Un International Day for the Elimination of Racial Discrimination

Part of the debate – in the House of Commons at 8:08 pm on 8th April 2019.

Alert me about debates like this

Photo of Stephen Kerr Stephen Kerr Conservative, Stirling 8:08 pm, 8th April 2019

I thank my hon. Friend for his intervention. We live in the age of the false ideology of hate. We all experience it as Members of Parliament. It is clearly and utterly unacceptable.

Let me reflect on these words of Martin Luther King:

“I can never be what I ought to be until you are what you ought to be...this is the interrelated structure of reality…all mankind is tied together…in a single garment of destiny.”

Those are inspiring words and thoughts.

May I conclude my brief remarks with reference to the experience that we have had in the Stirling constituency when it comes to embracing those who are different—and thank goodness for it? Just a couple of weeks ago, I had the pleasure of visiting the Islamic centre in Stirling with the Under-Secretary of State for Work and Pensions, my hon. Friend Guy Opperman, and we had the opportunity to speak to those who had gathered for Friday prayers. It was inspirational for me and my hon. Friend to be present.

It brought to mind an experience I had some time ago when an imam shared with me this simple idea: as beautiful as a bouquet of flowers of a single type is, how much more beautiful is a bouquet of many varieties of flower? That is the vision of our society that I hold on to. In front of me in the Islamic centre in Stirling were stalwarts of our community. They run successful businesses and play a very active part in all aspects of the life of the various communities that make up the Stirling constituency. I am proud of them. Undoubtedly, to echo the sentiment of the hon. Member for Warrington South, they are part of us and we are part of them; we belong together; our home is their home and their home is our home.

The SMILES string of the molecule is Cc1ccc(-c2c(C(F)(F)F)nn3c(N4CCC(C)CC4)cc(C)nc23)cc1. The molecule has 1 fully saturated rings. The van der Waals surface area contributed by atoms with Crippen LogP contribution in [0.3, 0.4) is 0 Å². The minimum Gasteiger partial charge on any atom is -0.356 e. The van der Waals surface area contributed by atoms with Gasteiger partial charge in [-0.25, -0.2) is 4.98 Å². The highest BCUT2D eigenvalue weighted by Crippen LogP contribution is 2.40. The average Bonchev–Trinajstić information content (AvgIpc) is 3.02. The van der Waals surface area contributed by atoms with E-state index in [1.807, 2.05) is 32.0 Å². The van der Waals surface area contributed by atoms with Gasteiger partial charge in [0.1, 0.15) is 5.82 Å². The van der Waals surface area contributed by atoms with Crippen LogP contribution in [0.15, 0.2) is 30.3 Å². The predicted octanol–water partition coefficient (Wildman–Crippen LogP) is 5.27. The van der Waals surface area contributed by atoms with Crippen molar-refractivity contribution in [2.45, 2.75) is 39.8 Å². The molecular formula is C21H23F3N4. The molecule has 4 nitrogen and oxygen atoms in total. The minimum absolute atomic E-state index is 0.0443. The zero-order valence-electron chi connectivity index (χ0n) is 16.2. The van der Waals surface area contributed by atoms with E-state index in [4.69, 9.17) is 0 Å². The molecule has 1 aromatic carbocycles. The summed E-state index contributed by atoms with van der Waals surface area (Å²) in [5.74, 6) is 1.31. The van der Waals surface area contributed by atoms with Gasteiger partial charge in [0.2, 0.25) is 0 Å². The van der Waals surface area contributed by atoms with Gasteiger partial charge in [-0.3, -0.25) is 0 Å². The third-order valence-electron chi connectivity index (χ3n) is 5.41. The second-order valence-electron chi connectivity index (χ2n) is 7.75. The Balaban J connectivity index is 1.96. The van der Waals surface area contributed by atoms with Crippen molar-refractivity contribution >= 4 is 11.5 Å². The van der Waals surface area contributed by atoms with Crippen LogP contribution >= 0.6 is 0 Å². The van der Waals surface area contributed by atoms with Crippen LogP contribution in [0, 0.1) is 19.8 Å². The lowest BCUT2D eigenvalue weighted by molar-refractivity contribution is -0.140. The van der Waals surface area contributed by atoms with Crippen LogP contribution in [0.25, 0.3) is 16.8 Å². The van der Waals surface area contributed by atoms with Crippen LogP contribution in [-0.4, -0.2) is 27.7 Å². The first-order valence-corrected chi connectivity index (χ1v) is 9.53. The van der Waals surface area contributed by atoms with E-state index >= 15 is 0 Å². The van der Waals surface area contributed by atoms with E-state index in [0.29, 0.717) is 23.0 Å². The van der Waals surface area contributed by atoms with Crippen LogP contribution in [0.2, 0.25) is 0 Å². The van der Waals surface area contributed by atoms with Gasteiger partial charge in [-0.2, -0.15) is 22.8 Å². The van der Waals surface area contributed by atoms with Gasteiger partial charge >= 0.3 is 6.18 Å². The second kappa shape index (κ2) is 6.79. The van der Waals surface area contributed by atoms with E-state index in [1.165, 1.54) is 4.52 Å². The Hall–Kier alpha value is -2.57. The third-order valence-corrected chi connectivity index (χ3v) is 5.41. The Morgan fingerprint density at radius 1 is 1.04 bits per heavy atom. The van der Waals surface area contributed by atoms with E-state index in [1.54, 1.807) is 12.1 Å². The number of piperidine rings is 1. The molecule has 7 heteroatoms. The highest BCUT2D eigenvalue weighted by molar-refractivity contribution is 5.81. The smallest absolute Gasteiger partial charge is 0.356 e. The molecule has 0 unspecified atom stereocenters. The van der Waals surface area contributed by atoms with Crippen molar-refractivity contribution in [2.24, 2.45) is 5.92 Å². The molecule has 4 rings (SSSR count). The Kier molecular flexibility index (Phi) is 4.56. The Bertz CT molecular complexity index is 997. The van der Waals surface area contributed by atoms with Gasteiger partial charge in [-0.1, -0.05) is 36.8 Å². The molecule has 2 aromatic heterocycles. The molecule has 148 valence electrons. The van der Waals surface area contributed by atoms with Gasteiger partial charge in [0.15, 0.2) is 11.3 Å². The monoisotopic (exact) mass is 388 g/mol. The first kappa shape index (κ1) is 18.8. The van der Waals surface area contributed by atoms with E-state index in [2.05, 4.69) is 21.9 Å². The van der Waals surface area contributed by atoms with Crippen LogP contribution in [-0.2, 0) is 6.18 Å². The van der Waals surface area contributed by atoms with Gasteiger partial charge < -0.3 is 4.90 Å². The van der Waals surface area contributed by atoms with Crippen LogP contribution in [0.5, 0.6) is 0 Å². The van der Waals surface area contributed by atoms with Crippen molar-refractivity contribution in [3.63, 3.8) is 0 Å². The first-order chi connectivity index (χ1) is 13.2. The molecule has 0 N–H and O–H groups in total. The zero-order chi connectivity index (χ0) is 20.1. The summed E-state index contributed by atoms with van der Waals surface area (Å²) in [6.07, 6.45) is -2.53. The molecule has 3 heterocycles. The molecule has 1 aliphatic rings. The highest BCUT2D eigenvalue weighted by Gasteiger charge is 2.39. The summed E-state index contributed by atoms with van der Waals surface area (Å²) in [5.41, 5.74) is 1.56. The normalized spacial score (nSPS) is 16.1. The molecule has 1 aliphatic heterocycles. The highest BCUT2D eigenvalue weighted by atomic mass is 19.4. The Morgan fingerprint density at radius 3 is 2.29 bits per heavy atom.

I will conclude with a brief reference to the enrichment that comes through the arrival in Stirling every year of a fresh group of international students. They come from various countries, traditions and faiths, bringing colour and vibrancy to Stirling. Our lives are enriched by what they bring to our community. That is the nature of our society in modern Britain. We should rejoice in that. I invite the House to rejoice in those differences, because they make us what we are.